University of Chicago Police Department executive director Rudolph Nimocks spoke to students Wednesday about his plans for the University’s safety, including installing security cameras and mandating a card-swipe system for entry into some buildings.
Nimocks said that after graduate student Amadou Cisse was killed on campus last fall, the University instituted security reforms.
“A year has gone by, and we have been very busy in the aftermath,” he said.
After going over some changes that have already been implemented—like the hire of 15 new officers and new shuttle bus routes—Nimocks discussed the new projects, including the University’s plan to implement a universal card-swipe system for accessing buildings.
“The campus is relatively porous,” said Brian Shaw, director of campus transportation. “There are people that come to campus simply to steal people’s stuff. If we could decrease the opportunity for that to occur, that would be a good thing.”
Shaw also discussed plans to make an online trip planner in order to show students about the exact coverage of University-affiliated transportation.
Nimocks emphasized the importance of adding more security cameras to campus.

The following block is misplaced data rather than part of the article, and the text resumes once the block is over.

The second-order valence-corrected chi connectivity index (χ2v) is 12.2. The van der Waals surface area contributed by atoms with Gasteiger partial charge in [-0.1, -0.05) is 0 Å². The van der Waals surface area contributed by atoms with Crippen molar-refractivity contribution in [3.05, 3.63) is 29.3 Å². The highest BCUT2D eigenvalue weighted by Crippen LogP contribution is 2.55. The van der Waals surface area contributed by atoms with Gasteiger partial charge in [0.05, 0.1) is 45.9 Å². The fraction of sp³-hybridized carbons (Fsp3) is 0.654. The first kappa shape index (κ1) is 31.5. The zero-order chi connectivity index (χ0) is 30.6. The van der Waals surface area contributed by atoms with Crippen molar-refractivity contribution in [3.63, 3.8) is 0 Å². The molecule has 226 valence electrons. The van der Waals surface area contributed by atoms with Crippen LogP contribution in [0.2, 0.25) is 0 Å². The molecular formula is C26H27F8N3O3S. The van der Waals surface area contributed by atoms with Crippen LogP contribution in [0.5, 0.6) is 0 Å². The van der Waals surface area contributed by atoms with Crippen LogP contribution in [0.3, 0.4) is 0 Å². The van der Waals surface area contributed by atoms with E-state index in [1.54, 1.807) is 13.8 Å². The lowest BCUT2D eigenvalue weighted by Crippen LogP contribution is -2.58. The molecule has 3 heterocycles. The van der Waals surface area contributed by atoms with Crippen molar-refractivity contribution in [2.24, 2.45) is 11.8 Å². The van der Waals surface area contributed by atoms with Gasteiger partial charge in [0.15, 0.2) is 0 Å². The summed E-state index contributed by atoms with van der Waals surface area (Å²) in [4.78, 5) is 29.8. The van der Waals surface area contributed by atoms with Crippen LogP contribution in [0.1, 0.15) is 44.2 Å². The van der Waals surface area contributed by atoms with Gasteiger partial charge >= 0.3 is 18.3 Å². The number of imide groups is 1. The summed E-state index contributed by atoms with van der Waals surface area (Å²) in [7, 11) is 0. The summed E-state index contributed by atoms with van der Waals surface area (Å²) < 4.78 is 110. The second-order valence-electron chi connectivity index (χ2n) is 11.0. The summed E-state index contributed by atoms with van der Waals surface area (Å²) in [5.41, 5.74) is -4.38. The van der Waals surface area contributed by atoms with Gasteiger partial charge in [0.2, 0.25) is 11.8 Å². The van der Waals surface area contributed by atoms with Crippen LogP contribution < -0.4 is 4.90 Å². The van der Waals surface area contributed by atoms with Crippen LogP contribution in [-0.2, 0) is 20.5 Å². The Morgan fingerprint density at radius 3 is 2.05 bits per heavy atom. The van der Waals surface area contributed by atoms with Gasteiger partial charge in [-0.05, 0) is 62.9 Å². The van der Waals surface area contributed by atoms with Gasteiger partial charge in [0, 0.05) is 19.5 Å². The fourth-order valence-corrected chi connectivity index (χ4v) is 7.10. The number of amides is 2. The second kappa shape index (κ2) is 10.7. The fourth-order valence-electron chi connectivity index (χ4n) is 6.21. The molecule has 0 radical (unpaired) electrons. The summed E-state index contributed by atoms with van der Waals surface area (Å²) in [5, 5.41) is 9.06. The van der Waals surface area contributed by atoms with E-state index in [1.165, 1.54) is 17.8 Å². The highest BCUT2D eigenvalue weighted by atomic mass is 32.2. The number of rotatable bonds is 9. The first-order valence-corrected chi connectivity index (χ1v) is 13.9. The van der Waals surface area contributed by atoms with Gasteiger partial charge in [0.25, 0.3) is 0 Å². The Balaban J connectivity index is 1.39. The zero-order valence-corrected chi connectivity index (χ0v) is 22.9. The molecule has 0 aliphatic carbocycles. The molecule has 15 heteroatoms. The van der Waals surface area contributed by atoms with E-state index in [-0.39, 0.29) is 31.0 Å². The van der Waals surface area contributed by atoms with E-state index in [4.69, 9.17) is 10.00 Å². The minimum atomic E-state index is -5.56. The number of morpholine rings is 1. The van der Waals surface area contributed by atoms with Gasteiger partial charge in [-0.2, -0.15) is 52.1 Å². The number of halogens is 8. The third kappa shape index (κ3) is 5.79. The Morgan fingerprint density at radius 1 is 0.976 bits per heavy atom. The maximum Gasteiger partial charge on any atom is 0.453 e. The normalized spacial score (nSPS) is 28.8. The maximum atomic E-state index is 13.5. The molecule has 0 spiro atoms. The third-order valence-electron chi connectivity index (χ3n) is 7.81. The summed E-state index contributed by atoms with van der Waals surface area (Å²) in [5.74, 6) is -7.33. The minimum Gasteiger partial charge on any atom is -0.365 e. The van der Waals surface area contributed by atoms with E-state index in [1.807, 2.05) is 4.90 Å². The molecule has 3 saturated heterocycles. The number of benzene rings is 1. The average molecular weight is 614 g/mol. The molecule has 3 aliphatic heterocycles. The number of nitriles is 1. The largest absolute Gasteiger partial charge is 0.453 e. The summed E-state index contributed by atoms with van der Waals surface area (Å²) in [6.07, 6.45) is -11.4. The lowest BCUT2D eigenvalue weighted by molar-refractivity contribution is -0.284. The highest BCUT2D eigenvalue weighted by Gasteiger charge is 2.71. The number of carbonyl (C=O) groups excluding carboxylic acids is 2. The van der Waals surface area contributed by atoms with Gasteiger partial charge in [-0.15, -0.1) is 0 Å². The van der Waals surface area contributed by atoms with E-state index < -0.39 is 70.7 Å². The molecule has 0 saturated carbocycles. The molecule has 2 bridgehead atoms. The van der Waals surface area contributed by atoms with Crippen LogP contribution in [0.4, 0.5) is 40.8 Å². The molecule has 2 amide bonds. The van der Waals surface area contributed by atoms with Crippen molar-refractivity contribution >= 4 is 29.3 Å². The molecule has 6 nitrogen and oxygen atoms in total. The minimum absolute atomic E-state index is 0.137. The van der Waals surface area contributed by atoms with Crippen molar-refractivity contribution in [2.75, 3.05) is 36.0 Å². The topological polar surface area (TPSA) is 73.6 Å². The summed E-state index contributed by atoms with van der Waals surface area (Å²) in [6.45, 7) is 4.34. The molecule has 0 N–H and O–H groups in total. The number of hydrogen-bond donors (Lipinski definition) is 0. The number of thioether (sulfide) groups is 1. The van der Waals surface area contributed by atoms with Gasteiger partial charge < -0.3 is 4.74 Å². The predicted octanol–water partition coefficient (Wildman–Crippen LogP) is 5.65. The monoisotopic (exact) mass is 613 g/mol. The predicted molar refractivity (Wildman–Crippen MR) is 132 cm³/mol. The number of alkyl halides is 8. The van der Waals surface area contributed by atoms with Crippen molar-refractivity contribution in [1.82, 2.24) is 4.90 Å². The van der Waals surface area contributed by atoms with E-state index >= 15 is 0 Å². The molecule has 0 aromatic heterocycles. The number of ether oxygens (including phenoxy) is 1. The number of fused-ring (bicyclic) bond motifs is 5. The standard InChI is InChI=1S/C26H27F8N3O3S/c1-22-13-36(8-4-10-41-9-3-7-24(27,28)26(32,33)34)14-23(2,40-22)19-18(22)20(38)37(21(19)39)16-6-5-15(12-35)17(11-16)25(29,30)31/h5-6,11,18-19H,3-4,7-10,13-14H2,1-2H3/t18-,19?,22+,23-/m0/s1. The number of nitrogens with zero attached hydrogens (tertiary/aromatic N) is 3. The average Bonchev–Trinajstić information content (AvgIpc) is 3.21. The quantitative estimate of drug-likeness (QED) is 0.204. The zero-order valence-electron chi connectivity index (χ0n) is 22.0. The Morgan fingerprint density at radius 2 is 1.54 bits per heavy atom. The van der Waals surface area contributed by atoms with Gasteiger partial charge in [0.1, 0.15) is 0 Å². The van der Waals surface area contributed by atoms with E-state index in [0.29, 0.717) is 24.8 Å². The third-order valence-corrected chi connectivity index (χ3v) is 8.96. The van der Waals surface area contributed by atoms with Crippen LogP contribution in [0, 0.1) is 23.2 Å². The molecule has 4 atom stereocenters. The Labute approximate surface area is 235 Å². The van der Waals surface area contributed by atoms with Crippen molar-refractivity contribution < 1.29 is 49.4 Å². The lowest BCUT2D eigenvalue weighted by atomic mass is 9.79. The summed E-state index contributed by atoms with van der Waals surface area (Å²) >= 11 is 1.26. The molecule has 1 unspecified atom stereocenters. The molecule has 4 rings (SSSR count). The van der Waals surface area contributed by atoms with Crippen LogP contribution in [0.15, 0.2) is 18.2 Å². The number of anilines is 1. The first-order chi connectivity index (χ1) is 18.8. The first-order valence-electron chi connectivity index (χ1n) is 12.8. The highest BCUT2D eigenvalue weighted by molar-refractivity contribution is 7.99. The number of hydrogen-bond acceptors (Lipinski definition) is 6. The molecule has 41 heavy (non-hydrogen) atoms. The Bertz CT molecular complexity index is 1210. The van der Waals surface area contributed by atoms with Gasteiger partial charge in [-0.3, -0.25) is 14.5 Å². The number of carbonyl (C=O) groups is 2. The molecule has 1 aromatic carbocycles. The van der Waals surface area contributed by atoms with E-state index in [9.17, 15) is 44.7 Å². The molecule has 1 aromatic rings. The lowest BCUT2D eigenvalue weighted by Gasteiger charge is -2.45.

“This quadruples what a police officer can see, and the main thing that limits what a police officer can do is what he can see,” he said.
One problem discussed by students was the need to make SafeRide more efficient. Although the average wait time is 12 minutes, Shaw said that some students have had to wait an unacceptably long time.
“There are certain things which slow our system down,” he said. “Students flagging down buses makes it so that the people waiting for the buses to come have to wait longer. Drunk students throwing up on buses means we have to put buses out of service, which means that other buses have to pick up all the people that bus was supposed to.”
Shaw added that Safe Ride is an expensive operation.
“Other University buses are a lot more cost effective. The Central route moves in a day what SafeRide moves in a week. But SafeRide is important because it’s the ultimate safety net for the community,” Shaw said.
Shaw also noted that that improving SafeRide becomes even harder as more students use it.
“We’re not ever going to tell anybody no. But we have to be properly resourced to satisfy demand,” he said.